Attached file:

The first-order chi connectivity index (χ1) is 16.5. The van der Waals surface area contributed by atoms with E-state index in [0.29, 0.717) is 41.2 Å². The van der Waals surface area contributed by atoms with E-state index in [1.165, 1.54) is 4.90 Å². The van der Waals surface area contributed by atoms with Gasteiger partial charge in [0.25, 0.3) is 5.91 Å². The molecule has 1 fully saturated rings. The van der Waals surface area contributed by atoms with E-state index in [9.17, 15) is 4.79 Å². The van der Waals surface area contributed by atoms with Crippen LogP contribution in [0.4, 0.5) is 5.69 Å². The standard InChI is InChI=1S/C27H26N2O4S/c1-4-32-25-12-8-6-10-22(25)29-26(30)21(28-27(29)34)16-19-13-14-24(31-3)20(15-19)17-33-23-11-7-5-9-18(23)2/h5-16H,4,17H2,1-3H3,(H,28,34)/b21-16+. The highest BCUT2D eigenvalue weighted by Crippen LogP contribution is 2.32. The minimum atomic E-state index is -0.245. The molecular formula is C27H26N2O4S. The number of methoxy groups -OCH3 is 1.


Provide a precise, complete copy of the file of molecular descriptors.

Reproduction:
The first-order chi connectivity index (χ1) is 16.5. The van der Waals surface area contributed by atoms with E-state index in [0.29, 0.717) is 41.2 Å². The van der Waals surface area contributed by atoms with E-state index in [1.165, 1.54) is 4.90 Å². The van der Waals surface area contributed by atoms with Gasteiger partial charge in [0.25, 0.3) is 5.91 Å². The molecule has 1 fully saturated rings. The van der Waals surface area contributed by atoms with E-state index in [9.17, 15) is 4.79 Å². The van der Waals surface area contributed by atoms with Crippen LogP contribution in [0.4, 0.5) is 5.69 Å². The standard InChI is InChI=1S/C27H26N2O4S/c1-4-32-25-12-8-6-10-22(25)29-26(30)21(28-27(29)34)16-19-13-14-24(31-3)20(15-19)17-33-23-11-7-5-9-18(23)2/h5-16H,4,17H2,1-3H3,(H,28,34)/b21-16+. The highest BCUT2D eigenvalue weighted by Crippen LogP contribution is 2.32. The minimum atomic E-state index is -0.245. The molecular formula is C27H26N2O4S. The number of methoxy groups -OCH3 is 1.